As the Russian invasion of Ukraine unfolds, the scale, scope and ambition of the attack appears to be what many feared, a multi-pronged, expansive and quite possibly multi-domain operation.
What will this now unfolding invasion look like? Initial reports suggest attacks began with long-range missile strikes on Ukrainian airports and other military targets, and CNN aired video of armored vehicles enter into Ukraine from Belarus. This would suggest that indeed a large scale ground invasion is now underway.
Russia Invasion of Ukraine
What will this now unfolding invasion look like? Warrior spoke with a decorated combat veteran, Mr. Scott Rutter, who was in charge of an Infantry Battalion Task Force during Operation Iraqi Freedom. His units engaged and destroyed the Iraqi Republican Guard in some of the now famous confrontations near the Baghdad airport. Also a Gulf War Veteran, Rutter is a long time student of the Russian military dating back to the Cold War era and is familiar with Russian weapons, tactics and more recent innovations.
"It's a hybrid version of what we studied in the 1970s and 1980s which is the blitzkrieg combined with an actual force march from Russians coming across the border. So far, this time, it's a little bit different, it will likely involve seizing key intersections and moving artillery and 152 millimeter artillery in order to support those BTR 80s (Russian armored vehicles) that we've seen on the news driving on the road in order to gain that key terrain. This will help the force ready to spearhead with tanks ...T-80s and T-90s," Rutter said.
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Russian ground forces are likely to leverage support from Russia's considerable arsenal of short and medium range ballistic missiles to fortify a ground advance with long-range fire.
"As things go on, the thing to watch in the future is to take a look at the ballistic missiles, tactical ballistic missiles at how the operational echelon moves forward. Obviously, Putin has the tactical echelons moving forward with artillery and not a lot of air defense, probably but supplementing that with additional resources in order to gain fire superiority," Rutter said.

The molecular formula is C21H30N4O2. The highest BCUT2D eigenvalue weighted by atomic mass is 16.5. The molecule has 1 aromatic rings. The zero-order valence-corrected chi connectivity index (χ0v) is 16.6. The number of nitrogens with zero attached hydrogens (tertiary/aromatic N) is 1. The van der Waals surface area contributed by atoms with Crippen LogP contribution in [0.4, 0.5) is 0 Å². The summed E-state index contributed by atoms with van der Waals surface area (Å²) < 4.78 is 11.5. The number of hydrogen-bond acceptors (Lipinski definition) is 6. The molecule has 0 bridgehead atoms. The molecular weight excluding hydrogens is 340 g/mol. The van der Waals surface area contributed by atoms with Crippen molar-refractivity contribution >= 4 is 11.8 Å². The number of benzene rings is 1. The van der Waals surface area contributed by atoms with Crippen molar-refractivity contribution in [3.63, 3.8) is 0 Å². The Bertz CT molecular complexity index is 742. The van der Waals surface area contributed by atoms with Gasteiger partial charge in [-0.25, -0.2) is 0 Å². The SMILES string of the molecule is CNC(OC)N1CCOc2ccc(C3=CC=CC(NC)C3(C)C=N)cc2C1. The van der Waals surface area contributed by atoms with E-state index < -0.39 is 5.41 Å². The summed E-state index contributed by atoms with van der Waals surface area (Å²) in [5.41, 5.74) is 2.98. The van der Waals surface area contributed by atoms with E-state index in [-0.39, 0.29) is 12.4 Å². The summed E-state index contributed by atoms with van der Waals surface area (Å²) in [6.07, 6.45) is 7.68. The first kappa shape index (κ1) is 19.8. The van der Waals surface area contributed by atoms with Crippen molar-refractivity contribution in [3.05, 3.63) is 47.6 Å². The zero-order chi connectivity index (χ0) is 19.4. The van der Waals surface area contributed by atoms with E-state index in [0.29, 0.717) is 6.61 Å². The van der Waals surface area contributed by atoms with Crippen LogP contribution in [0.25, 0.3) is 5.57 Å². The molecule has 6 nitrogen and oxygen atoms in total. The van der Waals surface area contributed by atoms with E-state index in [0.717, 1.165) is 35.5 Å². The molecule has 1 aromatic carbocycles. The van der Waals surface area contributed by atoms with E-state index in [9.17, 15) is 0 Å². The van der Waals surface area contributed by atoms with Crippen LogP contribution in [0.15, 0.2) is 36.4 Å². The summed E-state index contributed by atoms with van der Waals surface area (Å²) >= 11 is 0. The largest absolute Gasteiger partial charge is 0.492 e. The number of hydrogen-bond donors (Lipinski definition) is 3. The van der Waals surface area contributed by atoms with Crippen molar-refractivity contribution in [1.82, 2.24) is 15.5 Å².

Javelin Anti-Tank Missiles
Without a large heavy mechanized force to confront advancing Russian mechanized units, the Ukrainian military will need to embrace different kinds of tactics, which Rutter said will need to rely on much more than Javelin Anti-Tank Missiles. Rutter's unit used Javelins against Iraqi tanks, and the weapons can destroy tanks, however an impactful defense against invading Russian forces will need other key elements as well.
"We actually had the Javelin during the assault of the Republican Guard at the airport, very, very effective weapon system, but like any weapon systems going against combined arms maneuver, ... it has to be enhanced with artillery and it has to be enhanced with minefields. Javelin on its own, against a penetrating Russian force, may be doomed for failure, it needs to be combined with artillery, and even close air support,"
Kris Osborn is the Defense Editor for the National Interest. Osborn previously served at the Pentagon as a Highly Qualified Expert with the Office of the Assistant Secretary of the Army—Acquisition, Logistics & Technology. Osborn has also worked as an anchor and on-air military specialist at national TV networks. He has appeared as a guest military expert on Fox News, MSNBC, The Military Channel, and The History Channel. He also has a Master's Degree in Comparative Literature from Columbia University.